If you hated the first installment of a movie, hated to the point where you would rather forget you ever saw it, can a sequel with expanded character development pull you around? Maybe a 10-year break between the original and the sequel would give some time for all involved to spruce up the material and learn from their mistakes?
Nope. Not when you are dealing with The Boondock Saints.
Boondock Saints II is an atrocious exercise in ego, banal dialogue, ridiculous action, hammy acting, and a story that manages to be both uninteresting and filled with completely unlikeable characters.
Writer/director Troy Duffy handles nearly all of this material, along with an assist from his brother Taylor on the script. The original Boondock Saints carries a cult following even though it bombed with critics. Duffy apparently wanted to appease that small loyal audience with more of the same.
That leaves critics out of that little circle, meaning this tripe does not stray far from its origins. Dialogue is mostly concerned with finding every means possible to drop f-bombs, whether or not it makes sense, fits with a character, or is even remotely appropriate. If it entered Duffy’s head, that is what ended up in the script.
Julie Benz plays Eunice, an investigator working a case that could prove the Saints are back in town. She is almost unrecognizable under the hair style and make-up. Her forced accent is grating, and the attempt to turn her into the same flamboyant character played by William DaFoe is nothing short of pathetic.
Besides the characters, with the original cast returning, nothing can salvage the screaming, pulsating ego coming from this film. This is a movie that thinks it is smart and witty, yet relies on various ball references and anal sex lingo… a lot. Immaturity turns this in a goofy live action cartoon, one for adults of course, but not one any adult is going to find funny after 10-minutes. It fails to offer a single scene worth dissecting or discussing.
Action sequences, all of them, take place almost entirely in slow motion, complete with a brainless techno beat behind them. Duffy has the Saints (Sean Patrick Flanery, Norman Reedus) sliding around, popping out of crates, and making flashy maneuvers to show off, nothing more. Unfortunately, the style is uninteresting, boring to watch, edited poorly, and is generally hard to piece together. This entire project is a misfire from the get-go.
For the first half of this sequel, you would be correct to think this was filmed digitally. Mid-range shots appear processed, scenes in low light come through murky with inconsistent blacks, and facial detail in close is minimal, not to mention failing to be fully resolved. Flesh tones are all over the place, from orange to pink, yet rarely accurate. Environments are soft and lacking detail.
Somewhere near the mid-way point, the tanning bed assault to be exact, the film grain becomes noticeable, and that texture that was completely missing starts creeping into the frame. This was shot on 35MM film, and by the end when Billy Connolly is sitting having a conversation in a greenhouse, this is reference quality. Every hair in Connolly’s beard and on his head is completely defined. Pores are clearly visible and resolved. The entire sequence, tinted a cold blue, is razor sharp.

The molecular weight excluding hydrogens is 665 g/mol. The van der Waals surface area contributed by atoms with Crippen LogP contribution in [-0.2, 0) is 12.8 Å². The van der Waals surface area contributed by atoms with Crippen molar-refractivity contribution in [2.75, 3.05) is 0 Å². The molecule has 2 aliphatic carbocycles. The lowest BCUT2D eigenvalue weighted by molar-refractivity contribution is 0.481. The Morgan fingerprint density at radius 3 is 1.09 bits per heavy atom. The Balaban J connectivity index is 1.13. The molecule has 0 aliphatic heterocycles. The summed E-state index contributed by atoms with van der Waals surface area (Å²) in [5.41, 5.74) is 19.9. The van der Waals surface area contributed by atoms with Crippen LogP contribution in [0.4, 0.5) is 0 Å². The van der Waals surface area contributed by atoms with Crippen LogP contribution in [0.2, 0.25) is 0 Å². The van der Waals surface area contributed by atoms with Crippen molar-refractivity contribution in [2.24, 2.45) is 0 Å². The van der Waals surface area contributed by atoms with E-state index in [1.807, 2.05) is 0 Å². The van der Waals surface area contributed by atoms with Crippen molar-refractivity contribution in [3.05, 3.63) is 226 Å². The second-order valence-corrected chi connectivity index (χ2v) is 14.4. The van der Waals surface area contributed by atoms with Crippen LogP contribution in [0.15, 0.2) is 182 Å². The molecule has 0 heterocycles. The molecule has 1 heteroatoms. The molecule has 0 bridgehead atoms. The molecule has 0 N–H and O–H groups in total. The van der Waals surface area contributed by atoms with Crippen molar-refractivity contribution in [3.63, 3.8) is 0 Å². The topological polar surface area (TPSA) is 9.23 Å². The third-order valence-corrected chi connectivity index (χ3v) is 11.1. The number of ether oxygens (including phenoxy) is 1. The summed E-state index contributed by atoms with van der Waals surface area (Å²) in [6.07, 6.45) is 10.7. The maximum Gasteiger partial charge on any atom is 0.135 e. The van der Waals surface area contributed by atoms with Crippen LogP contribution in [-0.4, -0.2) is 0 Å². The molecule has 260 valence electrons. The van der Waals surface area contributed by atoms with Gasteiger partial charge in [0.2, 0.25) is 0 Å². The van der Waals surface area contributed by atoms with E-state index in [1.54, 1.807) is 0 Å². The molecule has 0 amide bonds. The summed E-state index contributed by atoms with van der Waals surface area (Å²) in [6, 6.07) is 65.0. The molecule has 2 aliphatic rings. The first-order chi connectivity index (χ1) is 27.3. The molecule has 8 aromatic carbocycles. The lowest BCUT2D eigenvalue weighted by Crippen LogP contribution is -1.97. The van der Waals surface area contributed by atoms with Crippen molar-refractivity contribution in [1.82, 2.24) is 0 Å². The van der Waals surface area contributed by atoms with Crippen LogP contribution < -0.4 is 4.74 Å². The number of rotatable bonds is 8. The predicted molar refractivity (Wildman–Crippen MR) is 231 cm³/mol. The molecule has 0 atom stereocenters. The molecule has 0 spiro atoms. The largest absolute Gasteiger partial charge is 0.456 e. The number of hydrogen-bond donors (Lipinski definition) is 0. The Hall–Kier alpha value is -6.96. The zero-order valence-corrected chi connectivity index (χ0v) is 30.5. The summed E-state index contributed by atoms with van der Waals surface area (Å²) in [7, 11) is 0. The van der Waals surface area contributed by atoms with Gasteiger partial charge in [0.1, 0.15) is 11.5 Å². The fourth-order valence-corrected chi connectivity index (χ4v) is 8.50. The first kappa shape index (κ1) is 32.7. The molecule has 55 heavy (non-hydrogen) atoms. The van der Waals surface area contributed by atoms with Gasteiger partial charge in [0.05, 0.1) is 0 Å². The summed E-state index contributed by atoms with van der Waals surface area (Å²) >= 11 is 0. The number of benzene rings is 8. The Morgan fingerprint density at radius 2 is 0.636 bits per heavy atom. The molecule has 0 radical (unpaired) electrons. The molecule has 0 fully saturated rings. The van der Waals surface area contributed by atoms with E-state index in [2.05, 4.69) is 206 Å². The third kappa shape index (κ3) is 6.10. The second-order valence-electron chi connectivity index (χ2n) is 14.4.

It begs the question whether something went wrong with this AVC encode or the digital intermediate caused the obvious problems. Some intentionally tweaked scenes, including an assault inside a warehouse (with digitally added noise and created film scratches) and a bar scene (devoid of color with blown-out whites) are completely forgivable.
It is a shame too, because the early scenes in Ireland, including a wonderful pan shot of the coast, could have been prime showcase material. Instead, they appear soft and uninspired. They also lack a noticeable grain structure, or at least one that is as noticeable as what appears in the second half. This is an odd transfer, but one that is salvaged in the end.
Those expecting extensive gunfire ringing in the soundfield are going to be disappointed. The stylistic decisions here means every bullet is drowned out by an uninteresting techno beat. You will still hear guns firing in the surrounds and in the nicely split front soundstage, only with none of the force or clarity action scenes typically provide.
This is not a mistake on the part of this DTS-HD effort, just what Troy Duffy chose. Aside from the rather weak dialogue that can be difficult to hear, everything is presented cleanly. You can hear some light ambiance early during a small rainstorm, while the mixture of soundtrack and score livens up the soundfield with marginal bleed. The low end is given little to work with, so its punch is limited.
Two commentaries are included, the first sporting director Troy Duffy and his stars Patrick Flannery, Norman Reedus, and Billy Connolly. Duffy returns for the second to join William Dafoe.
Two deleted scenes follow, running 2:38. Unprecedented Access is the expected making-of, loaded with footage from the set between the usual round of interviews. The latter runs nearly 26-minutes. A Conversation with Billy Connolly and Troy Duffy is just that, a conversation between the two at a table.
The Cast Confesses is general praise, with a few marginally interesting stories from the set. Inside the Vault focuses on the guns used, while the longest piece (nearly an hour) follows cast and crew at Comic Con. BD-Live access is included, but provided nothing but errors when a connection was attempted.